Important Breakthrough Folate in Autism
by Jeffrey Dach MD
Autistic kids have disrupted folate metabolism due to autoantibodies to the Folate Receptor.
Just published, this report in the March, 2013 issue of Molecular Psychiatry, “Cerebral Folate Receptor Autoantibodies in Autism Spectrum Disorder”, represents a major breakthrough in Autism.
Above Left image: autistic behavior stacking cans, courtesy of Wikimedia Commons.
Folate is Essential
Folate, also called Vitamin B9, is an essential nutrient needed for synthesis of brain neurotransmitters, Serotonin, Dopamine and Norepinephrine.
Folate deficiency is associated with depression, Attention Deficit Disorder (ADD), and other neuropsychiatric disorders.
Disturbed folate metabolism is also a risk factor for blood clots (thromboembolism) and increased risk of all cancers.
5MTHF is the Active Form of Folate
Folate itself cannot enter the brain. It must first attach to Folate Receptors (FR) in the choroid plexus and then be converted to the active form, MTHFR, which then may cross the blood brain barrier to enter the brain tissue.
The active form of folate is 5MTHF, (also called 5-Methyl-Tetra Hydro-Folate) This form of the vitamin can easily cross the blood brain barrier, enter the brain and promote neurotransmitter production.
Folate Receptor Antibodies
In Autism, the Folate Receptor is non-functioning because of auto-antibodies. This is a form of autoimmune disease in which an immune response is mounted against the Folate Receptor. This is a bad thing because the Folate Vitamin is not working and cannot get into the brain where it is needed.
75% of Autistic Children Have Folate Receptor Antibodies
Dr. Frye’s study found that Folate Receptor Antibodies were present in 75% of the 93 autistic children studied. In 16 children in which spinal fluid samples were studied, the presence of Folate Receptor Antibodies correlated with reduced cerebrospinal fluid 5-MTHF levels.
Treatment with Activated Folate
The autistic children were treated with up to 50 mg per day of Leucovorin over 4 months. This is an activated folate vitamin. One third of treated children were deemed “Moderate” to “Much Improved” in verbal communication, receptive and expressive language, attention and stereotypical behavior. The authors recommended empiric treatment of all autistic children with activated Folate supplements ( Such as 5mg caps 5MTHF from Thorne)
Leucovorin is Folinic acid, a 5-formyl derivative of Tetra-Hydo-Folate. Regular folic acid is not effective and not recommended for MTFHR patients. Also available is prescription Deplin, a 15 mg methyl folate tablet.
A Major Breakthrough
This is truly a major breakthrough in our understanding of Autism, and other neuropsychiatric disorders associated with disrupted Folate metabolism.
Previous Work in 2007 Also Showed Similar Findings
This new study by Dr Frye confirms a previous 2007 study by Dr Ramaekers from Belgium who found Folate receptor autoimmunity and cerebral folate deficiency in 23 of 25 autism patients.
Useful Lab and Book for Autism
William Shaw PhD of the Great Plains Lab has written a number of useful book on treatment of autism. Click Here to buy on Amazon: Biological Treatments for Autism and PDD3rd Edition.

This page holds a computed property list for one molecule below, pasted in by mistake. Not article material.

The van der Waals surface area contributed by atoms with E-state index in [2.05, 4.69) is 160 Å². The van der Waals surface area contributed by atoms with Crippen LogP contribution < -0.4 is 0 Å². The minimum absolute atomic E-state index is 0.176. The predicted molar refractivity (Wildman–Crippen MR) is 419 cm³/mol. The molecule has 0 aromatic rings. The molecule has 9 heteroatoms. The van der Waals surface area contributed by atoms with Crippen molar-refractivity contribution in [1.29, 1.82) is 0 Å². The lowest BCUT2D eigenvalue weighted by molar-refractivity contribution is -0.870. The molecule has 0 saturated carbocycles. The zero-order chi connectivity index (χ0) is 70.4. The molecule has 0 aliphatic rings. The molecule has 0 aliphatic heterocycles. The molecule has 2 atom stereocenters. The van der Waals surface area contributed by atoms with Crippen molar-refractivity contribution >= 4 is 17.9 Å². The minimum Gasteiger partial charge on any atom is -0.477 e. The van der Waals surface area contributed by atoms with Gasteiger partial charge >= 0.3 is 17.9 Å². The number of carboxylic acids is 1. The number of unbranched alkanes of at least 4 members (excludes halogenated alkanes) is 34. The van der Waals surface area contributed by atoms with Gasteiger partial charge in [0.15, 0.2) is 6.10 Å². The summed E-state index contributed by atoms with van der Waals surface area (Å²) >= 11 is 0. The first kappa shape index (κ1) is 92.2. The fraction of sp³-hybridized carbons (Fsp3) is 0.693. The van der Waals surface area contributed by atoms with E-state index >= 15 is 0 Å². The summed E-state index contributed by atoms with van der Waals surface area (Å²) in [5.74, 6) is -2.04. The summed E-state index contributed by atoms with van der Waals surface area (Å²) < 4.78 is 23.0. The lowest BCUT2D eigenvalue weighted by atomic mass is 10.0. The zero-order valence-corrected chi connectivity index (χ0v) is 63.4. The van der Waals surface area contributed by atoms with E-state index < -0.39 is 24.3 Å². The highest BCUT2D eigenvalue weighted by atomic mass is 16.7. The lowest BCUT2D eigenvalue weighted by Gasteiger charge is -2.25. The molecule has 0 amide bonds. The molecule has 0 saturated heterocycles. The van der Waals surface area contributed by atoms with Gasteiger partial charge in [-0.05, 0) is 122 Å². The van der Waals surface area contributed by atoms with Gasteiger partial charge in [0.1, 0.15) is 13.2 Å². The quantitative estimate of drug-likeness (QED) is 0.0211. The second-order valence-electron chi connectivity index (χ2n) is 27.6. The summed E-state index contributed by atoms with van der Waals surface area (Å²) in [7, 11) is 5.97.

MTHFR Genetic Mutation
Another patient group with disrupted folate metabolism is the MTHFR Mutation. In this genetic mutation, conversion of Folate to its active form (5MTHF) is reduced by 20-70 % efficiency, depending on whether the mutation is heterozygous or homozygous.
These patients have a genetic inability to utilize Folate, since they cannot convert folate to its active form, or conversion is inefficient. This MTHFR genetic mutation is associated with various neuropsychiatric conditions such as Attention Deficit Disorder, (ADHD), Depression and a host of others as you might expect from the inability of the brain to produce sufficient quantities of neurotransmitters, Serotonin, Dopamine and Norepinephrine.
Poly Drug Psych Meds for MTHFR ??
Without realizing there is a Folate problem, the mainstream medical system will treat many of these MTHFR patients with a poly-drug approach with Adderal, Ritalin, SSRI antidepressants, and Atypical Anti-psychotics like Respiradol and Zyprexa. However, none of these drugs address the underlying cause which is a Folate conversion problem.
As these patients need Methyl-Folate, the correct treatment for these patients is not a Psycho-Stimulant Drug which obviously contains no Methyl-Folate. If the MTHFR genetic mutation is present, these patients should be given 5-Methyl-Tetra-Hydro-Folate (the active form of the vitamin) which is widely available at the health food store without a prescription.
Routine Testing for MTHFR
We routinely test all patients for this genetic mutation called MTFR Reductase available through Quest, and Labcorp.
Patients may also self-test with anonymous online genetic testing with a home test kit ordered online.
For more on this, see my previous article: Understanding Online Genetic Testing
Article on ADHD by David Perlmutter MD- Are Drugs Really the Way to Go for ADHD ?
Update 2011: Cerebral-folate-deficiency-in austism-spectrum-disorders-richard-frye-2011 Frye, RICHARD E., and DANIEL A. ROSSIgNOL. “Cerebral Folate Deficiency in Autism Spectrum Disorders.” Autism Sci. Dig. J. Autsmone (2011).
Buy Methyl Folate 5 mg Capsules from Thorne on Amazon.
Jeffrey Dach MD
7450 Griffin Road Suite 190
Davie, Florida 33314
Link to this article:http://wp.me/P3gFbV-Na
Links and references
Mol Psychiatry. 2013 Mar;18(3):369-81. doi: 10.1038/mp.2011.175. Epub 2012 Jan 10.
Cerebral folate receptor autoantibodies in autism spectrum disorder. Frye RE, Sequeira JM, Quadros EV, James SJ, Rossignol DA. Source Department of Pediatrics, Arkansas Children’s Hospital Research Institute, University of Arkansas for Medical Sciences, Little Rock,